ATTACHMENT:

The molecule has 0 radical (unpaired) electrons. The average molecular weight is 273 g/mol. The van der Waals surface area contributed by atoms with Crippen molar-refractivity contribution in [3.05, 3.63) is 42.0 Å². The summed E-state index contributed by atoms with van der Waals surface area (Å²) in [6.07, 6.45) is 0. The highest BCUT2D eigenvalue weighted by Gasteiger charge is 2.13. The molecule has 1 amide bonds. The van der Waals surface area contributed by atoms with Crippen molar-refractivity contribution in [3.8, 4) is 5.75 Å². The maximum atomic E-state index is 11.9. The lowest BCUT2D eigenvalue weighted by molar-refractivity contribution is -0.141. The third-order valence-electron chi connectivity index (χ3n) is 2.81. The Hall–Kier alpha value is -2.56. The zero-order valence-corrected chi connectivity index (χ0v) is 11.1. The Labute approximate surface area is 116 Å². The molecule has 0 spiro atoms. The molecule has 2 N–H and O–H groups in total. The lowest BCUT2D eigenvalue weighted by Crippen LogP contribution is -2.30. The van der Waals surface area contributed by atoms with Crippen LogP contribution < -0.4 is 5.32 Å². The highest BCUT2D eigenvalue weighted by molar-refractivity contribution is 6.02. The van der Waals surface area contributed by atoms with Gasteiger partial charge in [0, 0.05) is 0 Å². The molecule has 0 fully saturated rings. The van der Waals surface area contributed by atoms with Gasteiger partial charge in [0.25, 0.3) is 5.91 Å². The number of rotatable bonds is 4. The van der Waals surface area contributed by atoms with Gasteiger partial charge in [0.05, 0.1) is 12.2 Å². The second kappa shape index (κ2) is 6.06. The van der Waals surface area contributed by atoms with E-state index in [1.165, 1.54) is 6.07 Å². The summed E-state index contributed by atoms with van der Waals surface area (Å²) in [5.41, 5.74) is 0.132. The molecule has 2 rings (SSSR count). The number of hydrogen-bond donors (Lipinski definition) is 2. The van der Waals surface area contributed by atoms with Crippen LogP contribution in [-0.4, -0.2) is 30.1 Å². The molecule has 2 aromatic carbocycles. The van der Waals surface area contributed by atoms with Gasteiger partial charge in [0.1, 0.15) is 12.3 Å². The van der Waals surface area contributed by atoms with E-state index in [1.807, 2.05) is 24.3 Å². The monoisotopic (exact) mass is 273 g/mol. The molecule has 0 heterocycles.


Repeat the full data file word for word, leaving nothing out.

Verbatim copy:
The molecule has 0 radical (unpaired) electrons. The average molecular weight is 273 g/mol. The van der Waals surface area contributed by atoms with Crippen molar-refractivity contribution in [3.05, 3.63) is 42.0 Å². The summed E-state index contributed by atoms with van der Waals surface area (Å²) in [6.07, 6.45) is 0. The highest BCUT2D eigenvalue weighted by Gasteiger charge is 2.13. The molecule has 1 amide bonds. The van der Waals surface area contributed by atoms with Crippen molar-refractivity contribution in [3.8, 4) is 5.75 Å². The maximum atomic E-state index is 11.9. The lowest BCUT2D eigenvalue weighted by molar-refractivity contribution is -0.141. The third-order valence-electron chi connectivity index (χ3n) is 2.81. The Hall–Kier alpha value is -2.56. The zero-order valence-corrected chi connectivity index (χ0v) is 11.1. The Labute approximate surface area is 116 Å². The molecule has 0 spiro atoms. The molecule has 2 N–H and O–H groups in total. The lowest BCUT2D eigenvalue weighted by Crippen LogP contribution is -2.30. The van der Waals surface area contributed by atoms with Crippen LogP contribution < -0.4 is 5.32 Å². The highest BCUT2D eigenvalue weighted by molar-refractivity contribution is 6.02. The van der Waals surface area contributed by atoms with Gasteiger partial charge in [0, 0.05) is 0 Å². The molecule has 0 fully saturated rings. The van der Waals surface area contributed by atoms with Gasteiger partial charge in [0.25, 0.3) is 5.91 Å². The number of rotatable bonds is 4. The van der Waals surface area contributed by atoms with Gasteiger partial charge in [0.05, 0.1) is 12.2 Å². The second kappa shape index (κ2) is 6.06. The van der Waals surface area contributed by atoms with E-state index in [1.165, 1.54) is 6.07 Å². The summed E-state index contributed by atoms with van der Waals surface area (Å²) in [5.41, 5.74) is 0.132. The molecule has 2 rings (SSSR count). The number of hydrogen-bond donors (Lipinski definition) is 2. The van der Waals surface area contributed by atoms with Crippen LogP contribution in [-0.4, -0.2) is 30.1 Å². The molecule has 2 aromatic carbocycles. The van der Waals surface area contributed by atoms with Gasteiger partial charge in [0.1, 0.15) is 12.3 Å². The van der Waals surface area contributed by atoms with E-state index in [1.807, 2.05) is 24.3 Å². The monoisotopic (exact) mass is 273 g/mol. The molecule has 0 heterocycles.